Declining U.S. regional and continental trends in intra‐annual and interannual extreme temperature swings
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Declining U.S. regional and continental trends in intra‐annual and interannual extreme temperature swings

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  • Journal Title:
    International Journal of Climatology
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    The occurrence of regional temperature extremes on weekly to seasonal time scales has been a common climate impact in recent decades. Both instances of extreme warmth and extreme cold have been documented and analysed in the literature. While these events have most often been analysed independently, in this study, the transition between temperature extremes is examined using station data. Five measures of extreme temperature change are examined. At stations across the United States, there has been a significant decrease in the temperature difference between the warmest and coldest percentile observed within each year based on 7-, 30- and 90-day temperature averages during both the 1900–2017 and 1950–2017 periods. The maximum difference between percentiles associated with adjacent 7-, 30- and 90-day periods in each year has also declined significantly. At the same time, the interval between the highest and lowest annual percentile occurrence has lengthened. On a decadal basis, the frequency of shifts from the sub-5th to over-95th temperature percentiles has also declined through time, while the average time period between temperature occurrences in opposite tails of the distribution has increased. In general, these results are very consistent across the United States, although some regional- and duration-dependent differences are noted. For many of the extreme temperature metrics, a high level of field significance is obtained in the Southwest, Great Plains and Midwest regions.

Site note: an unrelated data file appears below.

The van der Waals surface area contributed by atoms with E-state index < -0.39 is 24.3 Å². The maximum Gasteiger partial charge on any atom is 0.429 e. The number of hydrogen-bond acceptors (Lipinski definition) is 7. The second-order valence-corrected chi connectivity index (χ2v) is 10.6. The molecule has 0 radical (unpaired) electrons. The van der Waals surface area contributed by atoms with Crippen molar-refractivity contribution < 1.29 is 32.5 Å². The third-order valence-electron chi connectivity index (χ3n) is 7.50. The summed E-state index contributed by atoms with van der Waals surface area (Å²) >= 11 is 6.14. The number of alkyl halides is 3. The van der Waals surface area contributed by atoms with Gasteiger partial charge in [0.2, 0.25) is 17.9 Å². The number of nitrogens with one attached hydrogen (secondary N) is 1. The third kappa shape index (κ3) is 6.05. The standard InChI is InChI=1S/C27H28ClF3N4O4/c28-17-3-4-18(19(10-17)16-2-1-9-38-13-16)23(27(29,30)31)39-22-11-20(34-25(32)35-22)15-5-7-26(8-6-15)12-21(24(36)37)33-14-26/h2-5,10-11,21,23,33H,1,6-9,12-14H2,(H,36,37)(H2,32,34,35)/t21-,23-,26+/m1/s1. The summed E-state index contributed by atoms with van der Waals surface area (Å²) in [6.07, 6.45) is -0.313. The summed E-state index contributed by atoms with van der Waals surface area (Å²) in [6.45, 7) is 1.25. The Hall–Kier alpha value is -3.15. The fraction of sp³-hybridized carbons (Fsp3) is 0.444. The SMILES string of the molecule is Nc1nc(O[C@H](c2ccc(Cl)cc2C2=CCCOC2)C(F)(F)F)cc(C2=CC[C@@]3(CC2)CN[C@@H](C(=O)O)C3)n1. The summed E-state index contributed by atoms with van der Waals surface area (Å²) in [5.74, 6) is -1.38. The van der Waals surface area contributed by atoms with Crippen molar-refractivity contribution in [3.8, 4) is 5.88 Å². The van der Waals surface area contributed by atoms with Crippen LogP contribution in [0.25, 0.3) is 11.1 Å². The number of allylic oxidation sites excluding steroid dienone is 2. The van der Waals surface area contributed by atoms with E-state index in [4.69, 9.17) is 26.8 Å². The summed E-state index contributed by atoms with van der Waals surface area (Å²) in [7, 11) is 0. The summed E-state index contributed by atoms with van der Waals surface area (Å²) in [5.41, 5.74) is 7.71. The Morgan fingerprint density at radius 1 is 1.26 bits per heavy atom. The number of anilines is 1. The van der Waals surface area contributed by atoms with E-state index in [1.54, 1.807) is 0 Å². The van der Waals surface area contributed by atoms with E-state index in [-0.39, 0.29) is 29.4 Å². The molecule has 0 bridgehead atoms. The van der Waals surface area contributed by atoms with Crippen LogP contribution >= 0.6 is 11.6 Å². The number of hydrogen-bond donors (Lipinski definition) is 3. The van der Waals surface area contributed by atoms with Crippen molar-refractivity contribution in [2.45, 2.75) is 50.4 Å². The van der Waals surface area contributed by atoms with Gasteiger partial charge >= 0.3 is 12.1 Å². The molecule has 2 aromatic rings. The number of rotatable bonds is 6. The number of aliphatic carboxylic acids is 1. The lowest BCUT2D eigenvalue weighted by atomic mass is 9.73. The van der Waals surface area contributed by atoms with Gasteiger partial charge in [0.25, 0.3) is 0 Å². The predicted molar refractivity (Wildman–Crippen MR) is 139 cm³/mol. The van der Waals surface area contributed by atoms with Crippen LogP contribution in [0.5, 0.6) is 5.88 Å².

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    International Journal of Climatology, 40(5), 2830-2844
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    Accepted Manuscript
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